Health data – restriction of the right of access

This is a restriction rather than an exemption. It applies if you receive a subject access request for health data.

It restricts you from disclosing health data in response to a subject access request, unless:

  • you are a health professional; or
  • within the last six months you have obtained an opinion from an appropriate health professional that the serious harm test for health data is not met. Even if you have done this, you must re-consult the appropriate health professional if it would be reasonable in all the circumstances.

This restriction does not apply if you are satisfied that the health data has already been seen by, or is known by, the individual it is about.

If you think this restriction could apply to a subject access request you have received, see paragraph 2(1) of Schedule 3, Part 2 of the DPA 2018 for full details of who is considered an appropriate health professional.

Social work data – processed by a court

This exemption can apply to social work data (personal data that isn’t health or education data) processed by a court. If you are unsure whether the data you process is social work data, see paragraphs 7(1) and 8 of Schedule 3, Part 3 of the DPA 2018 for full details of what this is.

The exemption relieves you from your obligations regarding the GDPR’s provisions on:

  • the right to be informed;
  • all the other individual rights, except rights related to automated individual decision-making including profiling; and
  • all the principles, but only so far as they relate to the right to be informed and the other individual rights.

But the exemption only applies if the social work data is:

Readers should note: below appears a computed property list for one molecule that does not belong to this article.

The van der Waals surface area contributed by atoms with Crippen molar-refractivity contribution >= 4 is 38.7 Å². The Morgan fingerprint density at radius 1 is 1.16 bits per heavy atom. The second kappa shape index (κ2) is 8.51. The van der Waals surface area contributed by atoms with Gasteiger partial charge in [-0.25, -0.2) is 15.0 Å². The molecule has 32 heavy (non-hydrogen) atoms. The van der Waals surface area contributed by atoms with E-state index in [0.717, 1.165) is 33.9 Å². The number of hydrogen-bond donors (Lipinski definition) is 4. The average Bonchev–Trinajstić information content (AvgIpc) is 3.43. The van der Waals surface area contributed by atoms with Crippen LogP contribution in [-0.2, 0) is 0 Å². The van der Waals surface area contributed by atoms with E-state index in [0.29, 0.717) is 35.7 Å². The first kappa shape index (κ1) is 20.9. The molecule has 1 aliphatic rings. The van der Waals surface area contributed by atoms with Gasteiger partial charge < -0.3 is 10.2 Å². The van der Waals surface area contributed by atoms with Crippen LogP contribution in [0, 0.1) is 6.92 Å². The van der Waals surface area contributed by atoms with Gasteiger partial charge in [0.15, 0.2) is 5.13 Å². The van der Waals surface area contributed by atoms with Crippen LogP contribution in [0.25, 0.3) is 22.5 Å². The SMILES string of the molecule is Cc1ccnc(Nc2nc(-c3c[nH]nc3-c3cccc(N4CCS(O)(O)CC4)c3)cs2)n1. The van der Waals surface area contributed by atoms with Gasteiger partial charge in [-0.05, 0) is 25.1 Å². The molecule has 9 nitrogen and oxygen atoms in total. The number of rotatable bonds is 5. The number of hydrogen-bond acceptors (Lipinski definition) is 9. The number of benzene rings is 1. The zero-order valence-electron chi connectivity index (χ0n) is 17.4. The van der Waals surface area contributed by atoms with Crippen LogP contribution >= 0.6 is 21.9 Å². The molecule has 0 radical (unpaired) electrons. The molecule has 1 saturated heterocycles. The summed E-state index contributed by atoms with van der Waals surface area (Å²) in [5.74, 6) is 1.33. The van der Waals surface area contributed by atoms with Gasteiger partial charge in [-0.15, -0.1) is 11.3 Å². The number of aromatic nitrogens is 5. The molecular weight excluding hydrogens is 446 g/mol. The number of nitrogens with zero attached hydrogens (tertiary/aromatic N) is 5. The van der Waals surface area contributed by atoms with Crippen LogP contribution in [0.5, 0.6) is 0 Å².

• supplied in a report or evidence given to the court in the course of proceedings; and
  • those proceedings are subject to certain specific statutory rules that allow the social work data to be withheld from the individual it relates to.

If you think this exemption might apply to your processing of personal data, see paragraph 9(2) of Schedule 3, Part 3 of the DPA 2018 for full details of the statutory rules.

Social work data – an individual’s expectations and wishes

This exemption can apply if you receive a request (in exercise of a power conferred by an enactment or rule of law) for social work data concerning an individual from:

  • someone with parental responsibility for an individual aged under 18 (or 16 in Scotland); or
  • someone appointed by court to manage the affairs of an individual who is incapable of managing their own affairs.

It exempts you from the GDPR’s provisions on:

  • the right to be informed;
  • all the other individual rights, except rights related to automated individual decision-making including profiling; and
  • all the principles, but only so far as they relate to the right to be informed and the other individual rights.

But the exemption only applies to the extent that complying with the request would disclose information that:

  • the individual provided in the expectation that it would not be disclosed to the requestor, unless the individual has since expressly indicated that they no longer have that expectation;
  • was obtained as part of an examination or investigation to which the individual consented in the expectation that the information would not be disclosed in this way, unless the individual has since expressly indicated that they no longer have that expectation; or